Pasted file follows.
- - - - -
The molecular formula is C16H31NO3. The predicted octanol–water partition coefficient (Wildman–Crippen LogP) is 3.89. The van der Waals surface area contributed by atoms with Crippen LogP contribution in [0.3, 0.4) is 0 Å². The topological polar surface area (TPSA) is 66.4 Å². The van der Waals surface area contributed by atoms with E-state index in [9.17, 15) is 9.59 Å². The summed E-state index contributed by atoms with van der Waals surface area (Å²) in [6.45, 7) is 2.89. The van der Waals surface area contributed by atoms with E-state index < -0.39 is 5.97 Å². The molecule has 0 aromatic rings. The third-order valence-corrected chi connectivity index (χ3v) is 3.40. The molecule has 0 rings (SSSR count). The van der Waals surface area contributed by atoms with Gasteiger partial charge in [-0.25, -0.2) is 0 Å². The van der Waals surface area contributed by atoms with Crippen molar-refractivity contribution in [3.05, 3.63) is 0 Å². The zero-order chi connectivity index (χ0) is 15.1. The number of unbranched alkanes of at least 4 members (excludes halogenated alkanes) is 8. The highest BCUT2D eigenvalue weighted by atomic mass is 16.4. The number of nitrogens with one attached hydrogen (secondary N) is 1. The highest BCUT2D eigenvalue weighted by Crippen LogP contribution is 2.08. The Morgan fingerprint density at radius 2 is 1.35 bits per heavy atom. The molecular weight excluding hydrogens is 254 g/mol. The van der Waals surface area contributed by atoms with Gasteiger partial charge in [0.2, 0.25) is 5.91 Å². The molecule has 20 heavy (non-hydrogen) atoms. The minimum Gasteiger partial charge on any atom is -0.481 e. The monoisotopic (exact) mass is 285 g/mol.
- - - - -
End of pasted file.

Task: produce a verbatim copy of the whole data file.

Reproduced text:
The molecular formula is C16H31NO3. The predicted octanol–water partition coefficient (Wildman–Crippen LogP) is 3.89. The van der Waals surface area contributed by atoms with Crippen LogP contribution in [0.3, 0.4) is 0 Å². The topological polar surface area (TPSA) is 66.4 Å². The van der Waals surface area contributed by atoms with E-state index in [9.17, 15) is 9.59 Å². The summed E-state index contributed by atoms with van der Waals surface area (Å²) in [6.45, 7) is 2.89. The van der Waals surface area contributed by atoms with E-state index < -0.39 is 5.97 Å². The molecule has 0 aromatic rings. The third-order valence-corrected chi connectivity index (χ3v) is 3.40. The molecule has 0 rings (SSSR count). The van der Waals surface area contributed by atoms with Gasteiger partial charge in [-0.25, -0.2) is 0 Å². The van der Waals surface area contributed by atoms with Crippen molar-refractivity contribution in [3.05, 3.63) is 0 Å². The zero-order chi connectivity index (χ0) is 15.1. The number of unbranched alkanes of at least 4 members (excludes halogenated alkanes) is 8. The highest BCUT2D eigenvalue weighted by atomic mass is 16.4. The number of nitrogens with one attached hydrogen (secondary N) is 1. The highest BCUT2D eigenvalue weighted by Crippen LogP contribution is 2.08. The Morgan fingerprint density at radius 2 is 1.35 bits per heavy atom. The molecular weight excluding hydrogens is 254 g/mol. The van der Waals surface area contributed by atoms with Gasteiger partial charge in [0.2, 0.25) is 5.91 Å². The molecule has 20 heavy (non-hydrogen) atoms. The minimum Gasteiger partial charge on any atom is -0.481 e. The monoisotopic (exact) mass is 285 g/mol.